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The Voice of People With Breast Cancer


Our Voices Blog

Adjusting to life after treatment ends

Your surgery, chemotherapy, and radiation treatments are finished.  You think you should be celebrating your return to normal.  But you don’t feel the same as you did before your cancer diagnosis.  Breast cancer has changed you in many ways:  physically, emotionally, spiritually.

Says Dr. Bonnie McGregor, a clinical psychologist at Fred Hutchinson Cancer Research Center in Seattle, “The brain — your brain’s representation of your body — has to change, like the body has. There’s a disconnect. There’s grief that happens, too. The old picture of who you were is not there anymore. There’s a new picture, a new body. It’s amazing we can heal and we can grow into these new bodies. But part of the healing process is emotionally getting back into your body and dealing with the hurt and the feelings of betrayal1.”

Some side effects of cancer treatment may not go away for some time after your treatment is over, and some side effects may surface even years later:  lymphedema, pain, fatigue, difficulty with physical and cognitive functions, difficulty sleeping, osteoporosis, weight management, and social and emotional difficulties.

Your family and friends may be expecting you to take on all the activities you looked after before your diagnosis.  It’s important to decide for yourself how much you can handle, and to educate those around you about your capacity for activity.  You may need to say “no” more often, ask for support, and schedule rest times, especially in the early days after treatment ends. According to the website Second Opinion, “It may take a year or more to regain a sufficient level of energy and sense of well being2.”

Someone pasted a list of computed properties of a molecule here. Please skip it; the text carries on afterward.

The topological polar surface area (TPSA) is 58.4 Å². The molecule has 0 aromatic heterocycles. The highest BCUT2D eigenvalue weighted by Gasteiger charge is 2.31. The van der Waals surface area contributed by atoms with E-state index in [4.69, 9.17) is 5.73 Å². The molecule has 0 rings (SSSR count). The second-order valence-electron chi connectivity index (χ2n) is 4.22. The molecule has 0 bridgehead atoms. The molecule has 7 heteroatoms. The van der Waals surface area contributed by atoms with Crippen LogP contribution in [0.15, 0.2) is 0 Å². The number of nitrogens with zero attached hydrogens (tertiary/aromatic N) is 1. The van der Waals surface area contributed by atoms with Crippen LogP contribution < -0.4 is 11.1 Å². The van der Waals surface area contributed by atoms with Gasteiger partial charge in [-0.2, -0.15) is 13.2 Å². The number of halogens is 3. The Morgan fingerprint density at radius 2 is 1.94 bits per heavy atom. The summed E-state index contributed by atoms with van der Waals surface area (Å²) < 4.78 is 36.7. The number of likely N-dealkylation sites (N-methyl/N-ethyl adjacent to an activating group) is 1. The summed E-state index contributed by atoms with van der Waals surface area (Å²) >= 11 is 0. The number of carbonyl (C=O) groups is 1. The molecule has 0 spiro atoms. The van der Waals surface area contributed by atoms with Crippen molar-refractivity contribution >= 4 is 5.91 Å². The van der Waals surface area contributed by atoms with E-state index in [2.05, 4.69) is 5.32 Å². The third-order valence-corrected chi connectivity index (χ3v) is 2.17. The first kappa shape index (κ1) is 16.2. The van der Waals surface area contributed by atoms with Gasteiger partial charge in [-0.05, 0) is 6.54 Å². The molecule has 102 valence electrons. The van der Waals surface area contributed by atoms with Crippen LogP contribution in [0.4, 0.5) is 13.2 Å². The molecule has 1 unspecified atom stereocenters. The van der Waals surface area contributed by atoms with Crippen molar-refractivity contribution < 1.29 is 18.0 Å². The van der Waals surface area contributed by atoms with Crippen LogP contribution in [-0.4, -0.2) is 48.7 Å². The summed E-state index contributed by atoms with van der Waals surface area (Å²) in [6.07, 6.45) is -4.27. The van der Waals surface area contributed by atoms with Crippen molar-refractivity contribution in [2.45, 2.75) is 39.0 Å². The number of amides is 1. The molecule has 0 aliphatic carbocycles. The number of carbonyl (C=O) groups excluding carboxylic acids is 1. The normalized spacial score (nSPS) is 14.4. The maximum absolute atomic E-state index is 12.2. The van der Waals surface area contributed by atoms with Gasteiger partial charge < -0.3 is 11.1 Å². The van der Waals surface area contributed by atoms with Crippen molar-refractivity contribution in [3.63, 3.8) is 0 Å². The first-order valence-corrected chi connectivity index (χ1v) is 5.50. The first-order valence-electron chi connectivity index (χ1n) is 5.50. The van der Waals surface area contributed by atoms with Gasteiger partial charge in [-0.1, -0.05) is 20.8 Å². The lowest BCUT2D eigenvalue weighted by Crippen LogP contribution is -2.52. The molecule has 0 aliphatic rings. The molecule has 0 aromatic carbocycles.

Your oncology team, which has worked with you so closely during treatment, will no longer be seeing you as often.  You may need to mourn the loss of that connection, while building relationships with the doctors and nurses who will follow up with you.

Take care of your emotional health. Share your feelings and concerns with your family and friends, or write them down in a journal.  Join a support group for survivors and read other survivors’ stories for tips on how others have made meaning out of their experience.  Take time for relaxation techniques, such as meditation, visualisation, yoga, or deep breathing. If sadness or anxiety are making it difficult for you to take part in daily activities, ask your doctor for a referral to a counsellor.

Some breast cancer survivors find their experience to have been life-changing.  You may have new values or a new outlook on life.  You may have found new meaning in your spiritual beliefs.  You may decide to take on new activities, such as travel or a new career path.  You may want to improve lifestyle habits, such as better nutrition or quitting smoking.  Or you may want to share what you’ve learned from your cancer experience by volunteering and telling your story to other cancer patients and survivors.

Indeed, your life is definitely different now than it was before your cancer diagnosis, and over the next several months, you will develop a “new normal.”

Photo by Jean Gerber on Unsplash